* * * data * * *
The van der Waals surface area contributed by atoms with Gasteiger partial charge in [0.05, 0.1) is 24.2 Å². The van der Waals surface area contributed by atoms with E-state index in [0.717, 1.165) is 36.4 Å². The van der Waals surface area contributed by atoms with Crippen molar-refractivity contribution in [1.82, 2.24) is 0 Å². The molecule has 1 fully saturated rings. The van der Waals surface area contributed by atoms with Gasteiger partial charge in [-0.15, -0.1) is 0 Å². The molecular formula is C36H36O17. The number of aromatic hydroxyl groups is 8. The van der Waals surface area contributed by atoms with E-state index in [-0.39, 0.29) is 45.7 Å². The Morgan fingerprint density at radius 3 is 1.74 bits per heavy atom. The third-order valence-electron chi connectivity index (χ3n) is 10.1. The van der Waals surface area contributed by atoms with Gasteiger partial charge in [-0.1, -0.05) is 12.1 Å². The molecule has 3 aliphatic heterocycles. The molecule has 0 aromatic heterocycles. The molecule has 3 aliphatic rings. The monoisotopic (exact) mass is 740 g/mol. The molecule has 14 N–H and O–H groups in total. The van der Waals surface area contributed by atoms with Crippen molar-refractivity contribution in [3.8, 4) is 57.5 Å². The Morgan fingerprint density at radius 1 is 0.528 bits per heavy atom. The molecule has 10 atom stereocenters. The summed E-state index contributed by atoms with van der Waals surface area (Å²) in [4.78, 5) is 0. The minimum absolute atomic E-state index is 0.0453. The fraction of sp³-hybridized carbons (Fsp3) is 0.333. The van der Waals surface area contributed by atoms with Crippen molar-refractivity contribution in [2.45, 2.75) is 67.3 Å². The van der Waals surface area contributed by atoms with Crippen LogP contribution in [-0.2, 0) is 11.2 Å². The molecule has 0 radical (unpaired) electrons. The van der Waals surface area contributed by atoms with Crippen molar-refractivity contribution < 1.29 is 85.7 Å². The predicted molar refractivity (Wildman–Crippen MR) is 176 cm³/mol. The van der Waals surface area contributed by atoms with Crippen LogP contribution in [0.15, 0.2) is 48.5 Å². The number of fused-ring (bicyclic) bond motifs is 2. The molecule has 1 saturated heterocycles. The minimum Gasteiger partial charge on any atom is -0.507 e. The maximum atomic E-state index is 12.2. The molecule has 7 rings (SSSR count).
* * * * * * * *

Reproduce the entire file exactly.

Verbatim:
The van der Waals surface area contributed by atoms with Gasteiger partial charge in [0.05, 0.1) is 24.2 Å². The van der Waals surface area contributed by atoms with E-state index in [0.717, 1.165) is 36.4 Å². The van der Waals surface area contributed by atoms with Crippen molar-refractivity contribution in [1.82, 2.24) is 0 Å². The molecule has 1 fully saturated rings. The van der Waals surface area contributed by atoms with Gasteiger partial charge in [-0.15, -0.1) is 0 Å². The molecular formula is C36H36O17. The number of aromatic hydroxyl groups is 8. The van der Waals surface area contributed by atoms with E-state index in [-0.39, 0.29) is 45.7 Å². The Morgan fingerprint density at radius 3 is 1.74 bits per heavy atom. The third-order valence-electron chi connectivity index (χ3n) is 10.1. The van der Waals surface area contributed by atoms with Gasteiger partial charge in [-0.1, -0.05) is 12.1 Å². The molecule has 3 aliphatic heterocycles. The molecule has 0 aromatic heterocycles. The molecule has 3 aliphatic rings. The monoisotopic (exact) mass is 740 g/mol. The molecule has 14 N–H and O–H groups in total. The van der Waals surface area contributed by atoms with Crippen molar-refractivity contribution in [3.8, 4) is 57.5 Å². The Morgan fingerprint density at radius 1 is 0.528 bits per heavy atom. The molecule has 10 atom stereocenters. The summed E-state index contributed by atoms with van der Waals surface area (Å²) in [4.78, 5) is 0. The minimum absolute atomic E-state index is 0.0453. The fraction of sp³-hybridized carbons (Fsp3) is 0.333. The van der Waals surface area contributed by atoms with Crippen molar-refractivity contribution in [2.45, 2.75) is 67.3 Å². The van der Waals surface area contributed by atoms with Crippen LogP contribution in [-0.2, 0) is 11.2 Å². The molecule has 0 radical (unpaired) electrons. The van der Waals surface area contributed by atoms with Crippen molar-refractivity contribution < 1.29 is 85.7 Å². The predicted molar refractivity (Wildman–Crippen MR) is 176 cm³/mol. The van der Waals surface area contributed by atoms with Crippen LogP contribution in [0.15, 0.2) is 48.5 Å². The number of fused-ring (bicyclic) bond motifs is 2. The molecule has 1 saturated heterocycles. The minimum Gasteiger partial charge on any atom is -0.507 e. The maximum atomic E-state index is 12.2. The molecule has 7 rings (SSSR count).